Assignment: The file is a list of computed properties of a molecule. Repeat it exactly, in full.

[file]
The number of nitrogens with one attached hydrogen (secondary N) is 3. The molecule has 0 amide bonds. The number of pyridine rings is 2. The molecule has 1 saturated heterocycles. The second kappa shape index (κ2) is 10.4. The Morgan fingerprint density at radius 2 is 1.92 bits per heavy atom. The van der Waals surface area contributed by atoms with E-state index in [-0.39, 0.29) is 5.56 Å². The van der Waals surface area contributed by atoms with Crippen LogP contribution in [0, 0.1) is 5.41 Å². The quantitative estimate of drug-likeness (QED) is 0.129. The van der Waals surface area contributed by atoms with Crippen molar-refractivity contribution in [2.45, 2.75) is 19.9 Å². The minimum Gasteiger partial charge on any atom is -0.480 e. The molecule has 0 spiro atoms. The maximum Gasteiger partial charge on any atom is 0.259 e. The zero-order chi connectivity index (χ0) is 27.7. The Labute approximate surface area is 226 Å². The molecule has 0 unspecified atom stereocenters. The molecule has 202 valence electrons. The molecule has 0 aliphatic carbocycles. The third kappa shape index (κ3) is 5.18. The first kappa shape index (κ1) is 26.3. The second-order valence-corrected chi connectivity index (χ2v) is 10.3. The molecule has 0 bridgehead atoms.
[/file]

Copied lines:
The number of nitrogens with one attached hydrogen (secondary N) is 3. The molecule has 0 amide bonds. The number of pyridine rings is 2. The molecule has 1 saturated heterocycles. The second kappa shape index (κ2) is 10.4. The Morgan fingerprint density at radius 2 is 1.92 bits per heavy atom. The van der Waals surface area contributed by atoms with E-state index in [-0.39, 0.29) is 5.56 Å². The van der Waals surface area contributed by atoms with Crippen LogP contribution in [0, 0.1) is 5.41 Å². The quantitative estimate of drug-likeness (QED) is 0.129. The van der Waals surface area contributed by atoms with Crippen molar-refractivity contribution in [2.45, 2.75) is 19.9 Å². The minimum Gasteiger partial charge on any atom is -0.480 e. The molecule has 0 spiro atoms. The maximum Gasteiger partial charge on any atom is 0.259 e. The zero-order chi connectivity index (χ0) is 27.7. The Labute approximate surface area is 226 Å². The molecule has 0 unspecified atom stereocenters. The molecule has 202 valence electrons. The molecule has 0 aliphatic carbocycles. The third kappa shape index (κ3) is 5.18. The first kappa shape index (κ1) is 26.3. The second-order valence-corrected chi connectivity index (χ2v) is 10.3. The molecule has 0 bridgehead atoms.